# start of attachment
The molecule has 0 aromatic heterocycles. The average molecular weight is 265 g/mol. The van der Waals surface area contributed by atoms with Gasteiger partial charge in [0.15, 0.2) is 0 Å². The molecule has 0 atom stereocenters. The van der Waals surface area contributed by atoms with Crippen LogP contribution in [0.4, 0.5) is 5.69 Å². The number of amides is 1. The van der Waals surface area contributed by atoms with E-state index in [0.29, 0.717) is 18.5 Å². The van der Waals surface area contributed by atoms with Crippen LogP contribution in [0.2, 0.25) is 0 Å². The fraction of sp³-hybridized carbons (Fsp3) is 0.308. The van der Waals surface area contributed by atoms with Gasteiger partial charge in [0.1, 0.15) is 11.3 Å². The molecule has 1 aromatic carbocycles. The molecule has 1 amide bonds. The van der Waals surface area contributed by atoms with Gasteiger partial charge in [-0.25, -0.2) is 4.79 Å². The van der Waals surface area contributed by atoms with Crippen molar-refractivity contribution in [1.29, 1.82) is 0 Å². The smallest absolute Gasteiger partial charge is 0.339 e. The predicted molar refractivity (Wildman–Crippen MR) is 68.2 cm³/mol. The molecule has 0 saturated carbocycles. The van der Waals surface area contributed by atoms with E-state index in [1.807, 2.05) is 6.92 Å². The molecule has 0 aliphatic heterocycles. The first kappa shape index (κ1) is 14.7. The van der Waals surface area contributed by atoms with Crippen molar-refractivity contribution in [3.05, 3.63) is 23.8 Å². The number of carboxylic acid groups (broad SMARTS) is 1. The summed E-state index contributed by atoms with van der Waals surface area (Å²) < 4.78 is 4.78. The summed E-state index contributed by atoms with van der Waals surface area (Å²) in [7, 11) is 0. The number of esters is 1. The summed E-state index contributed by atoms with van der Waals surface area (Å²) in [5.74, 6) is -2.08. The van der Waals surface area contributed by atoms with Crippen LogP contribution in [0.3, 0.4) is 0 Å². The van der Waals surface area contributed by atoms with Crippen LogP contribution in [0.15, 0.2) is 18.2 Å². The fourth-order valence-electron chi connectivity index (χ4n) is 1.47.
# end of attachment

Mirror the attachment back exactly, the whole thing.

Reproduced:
The molecule has 0 aromatic heterocycles. The average molecular weight is 265 g/mol. The van der Waals surface area contributed by atoms with Gasteiger partial charge in [0.15, 0.2) is 0 Å². The molecule has 0 atom stereocenters. The van der Waals surface area contributed by atoms with Crippen LogP contribution in [0.4, 0.5) is 5.69 Å². The number of amides is 1. The van der Waals surface area contributed by atoms with E-state index in [0.29, 0.717) is 18.5 Å². The van der Waals surface area contributed by atoms with Crippen LogP contribution in [0.2, 0.25) is 0 Å². The fraction of sp³-hybridized carbons (Fsp3) is 0.308. The van der Waals surface area contributed by atoms with Gasteiger partial charge in [0.1, 0.15) is 11.3 Å². The molecule has 1 aromatic carbocycles. The molecule has 1 amide bonds. The van der Waals surface area contributed by atoms with Gasteiger partial charge in [-0.25, -0.2) is 4.79 Å². The van der Waals surface area contributed by atoms with Crippen molar-refractivity contribution in [1.29, 1.82) is 0 Å². The smallest absolute Gasteiger partial charge is 0.339 e. The predicted molar refractivity (Wildman–Crippen MR) is 68.2 cm³/mol. The molecule has 0 saturated carbocycles. The van der Waals surface area contributed by atoms with E-state index in [1.807, 2.05) is 6.92 Å². The molecule has 0 aliphatic heterocycles. The first kappa shape index (κ1) is 14.7. The van der Waals surface area contributed by atoms with Crippen molar-refractivity contribution in [3.05, 3.63) is 23.8 Å². The number of carboxylic acid groups (broad SMARTS) is 1. The summed E-state index contributed by atoms with van der Waals surface area (Å²) < 4.78 is 4.78. The summed E-state index contributed by atoms with van der Waals surface area (Å²) in [7, 11) is 0. The number of esters is 1. The summed E-state index contributed by atoms with van der Waals surface area (Å²) in [5.74, 6) is -2.08. The van der Waals surface area contributed by atoms with Crippen LogP contribution in [0.3, 0.4) is 0 Å². The van der Waals surface area contributed by atoms with Crippen LogP contribution in [0.15, 0.2) is 18.2 Å². The fourth-order valence-electron chi connectivity index (χ4n) is 1.47.